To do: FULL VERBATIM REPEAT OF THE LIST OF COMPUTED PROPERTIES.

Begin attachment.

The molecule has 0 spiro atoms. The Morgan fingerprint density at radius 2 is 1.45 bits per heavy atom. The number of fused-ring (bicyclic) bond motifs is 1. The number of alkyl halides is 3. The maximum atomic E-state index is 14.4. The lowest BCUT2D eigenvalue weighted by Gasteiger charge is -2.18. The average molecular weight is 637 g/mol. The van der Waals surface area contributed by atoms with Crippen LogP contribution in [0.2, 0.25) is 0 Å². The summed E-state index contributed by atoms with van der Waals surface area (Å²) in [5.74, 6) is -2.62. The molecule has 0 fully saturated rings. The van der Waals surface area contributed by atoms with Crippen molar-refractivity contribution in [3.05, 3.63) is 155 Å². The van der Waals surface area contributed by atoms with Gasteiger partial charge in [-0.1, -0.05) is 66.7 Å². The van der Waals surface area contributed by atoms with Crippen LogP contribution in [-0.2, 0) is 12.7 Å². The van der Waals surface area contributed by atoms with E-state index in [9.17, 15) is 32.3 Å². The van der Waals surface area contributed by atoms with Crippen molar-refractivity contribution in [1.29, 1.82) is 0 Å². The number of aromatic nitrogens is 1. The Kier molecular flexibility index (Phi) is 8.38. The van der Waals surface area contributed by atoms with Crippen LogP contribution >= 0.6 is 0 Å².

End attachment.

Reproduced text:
The molecule has 0 spiro atoms. The Morgan fingerprint density at radius 2 is 1.45 bits per heavy atom. The number of fused-ring (bicyclic) bond motifs is 1. The number of alkyl halides is 3. The maximum atomic E-state index is 14.4. The lowest BCUT2D eigenvalue weighted by Gasteiger charge is -2.18. The average molecular weight is 637 g/mol. The van der Waals surface area contributed by atoms with Crippen LogP contribution in [0.2, 0.25) is 0 Å². The summed E-state index contributed by atoms with van der Waals surface area (Å²) in [5.74, 6) is -2.62. The molecule has 0 fully saturated rings. The van der Waals surface area contributed by atoms with Crippen molar-refractivity contribution in [3.05, 3.63) is 155 Å². The van der Waals surface area contributed by atoms with Gasteiger partial charge in [-0.1, -0.05) is 66.7 Å². The van der Waals surface area contributed by atoms with Crippen LogP contribution in [-0.2, 0) is 12.7 Å². The van der Waals surface area contributed by atoms with E-state index in [9.17, 15) is 32.3 Å². The van der Waals surface area contributed by atoms with Crippen molar-refractivity contribution in [1.29, 1.82) is 0 Å². The number of aromatic nitrogens is 1. The Kier molecular flexibility index (Phi) is 8.38. The van der Waals surface area contributed by atoms with Crippen LogP contribution >= 0.6 is 0 Å².